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Irish Hills residents organize to oppose a proposed gravel mine in Cambridge Township in Lenawee County

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Lester Graham
/
Michigan Radio
Residents had a lot of questions and well-meaning suggestions, but they learned from Pangea Environmental geologist Mike Wilczynski their options to persuade the township planning board were limited.

A company wants to start gravel mining on land in Michigan that is surrounded by eight lakes in Lenawee County.

Cambridge Township in the Irish Hills area is being asked to approve a gravel mining operation near several lake communities. The company, SSP Leasing LLC, is operated by John Warvel, who’s also with Sunrise Aggregates in Dansville, Mich. The industry term for mining gravel, stone, and sand is "aggregate mining."

Aggregate is in demand in Michigan for road construction, among other uses.

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Mike Wilczynski, Pangea Environmental, LLC
The area outlined in red is currently up for permitting. The pink is the property owned or controlled by the mine applicant.

About 60 residents gathered at The Winery North of 12 near the proposed mining site to map out a strategy to get the township to deny the request. Most were uncertain about their options in efforts to stop the quarry.

They said they didn’t have enough information to know what avenues were open to them, and they didn’t think township officials had enough information to make a good decision.

Wendy Holmes is with the group Protect the Irish Hills.

We’re all new to this and we’re just kind of scrambling. When the developer presented the information, there was very minimal information given at that meeting. So we really don't know what questions to ask,” said Wendy Holmes, who is with the group Protect the Irish Hills.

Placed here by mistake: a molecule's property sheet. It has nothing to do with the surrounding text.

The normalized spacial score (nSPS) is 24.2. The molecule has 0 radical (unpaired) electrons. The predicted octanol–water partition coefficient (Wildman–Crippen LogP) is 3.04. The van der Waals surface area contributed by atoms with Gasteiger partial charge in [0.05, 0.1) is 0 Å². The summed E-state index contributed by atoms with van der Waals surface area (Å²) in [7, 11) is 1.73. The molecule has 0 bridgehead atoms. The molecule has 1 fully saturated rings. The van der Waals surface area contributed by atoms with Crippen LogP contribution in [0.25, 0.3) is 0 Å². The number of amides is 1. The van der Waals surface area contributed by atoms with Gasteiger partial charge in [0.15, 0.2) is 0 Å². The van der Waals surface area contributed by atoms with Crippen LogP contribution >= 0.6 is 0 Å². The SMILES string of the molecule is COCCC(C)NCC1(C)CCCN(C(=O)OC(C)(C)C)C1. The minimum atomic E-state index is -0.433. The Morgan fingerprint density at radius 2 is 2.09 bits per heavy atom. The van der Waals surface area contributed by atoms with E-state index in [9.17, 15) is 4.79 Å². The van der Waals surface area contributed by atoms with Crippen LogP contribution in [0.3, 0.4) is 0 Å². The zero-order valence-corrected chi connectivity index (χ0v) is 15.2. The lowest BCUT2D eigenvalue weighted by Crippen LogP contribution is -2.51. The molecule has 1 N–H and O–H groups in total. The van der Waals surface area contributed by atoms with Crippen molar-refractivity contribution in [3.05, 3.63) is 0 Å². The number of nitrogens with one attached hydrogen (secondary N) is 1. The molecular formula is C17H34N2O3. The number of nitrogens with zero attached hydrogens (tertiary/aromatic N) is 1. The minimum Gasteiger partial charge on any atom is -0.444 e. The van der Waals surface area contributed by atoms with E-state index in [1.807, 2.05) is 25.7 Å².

The group has been contacting other similar organizations that have been opposed to gravel mining sites, including in nearby Grass Lake Township in Jackson County and Sharon Township in Washtenaw County.

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Lester Graham
/
Michigan Radio
Mike Wilczynski is a geologist who's helped several townships understand the community costs and consequences of putting a gravel mine in the wrong place.

Mike Wilczynski is a geologist with Pangea Environmental. He’s advised many townships and citizens groups on the potential consequences and community costs of a gravel quarry, depending on the site.

“It’s a lot of unknowns, you know, and people are afraid of unknowns. People have never been through this before. Planning commissioners have not been through this before for the most part. So it's a learning process for everyone,” Wilczynski said.

Local government cannot deny a permit for a gravel mining site just because the neighbors don’t want it. They have to determine if approving the mine would cause “very serious consequences.”

Wendy Holmes said she has concerns about some of the potential consequences.

“Silica dust, noise, destruction of wetlands, potential for water contamination. There’s just so many things and they’re all questions we’re learning about because we’re all new to this whole idea.”

Many people were worried about the truck traffic — so-called "gravel trains" with dual trailers. The area is working to restore some of the Irish Hills’ historic tourist attractions. Some of the residents and businesspeople are afraid dozens of gravel trains each day on the twisty curves of U.S. 12 would not just be a nuisance, but a hazard.

The Cambridge Township Planning Commission will be meeting on November 30. The opponents are talking to the lawyer who helped Grass Lake residents stop a gravel mine to determine the best way to make their arguments to the commissioners.

Calls to both the mining company and Cambridge Township have not been returned.

Lester Graham reports for The Environment Report. He has reported on public policy, politics, and issues regarding race and gender inequity. He was previously with The Environment Report at Michigan Radio from 1998-2010.
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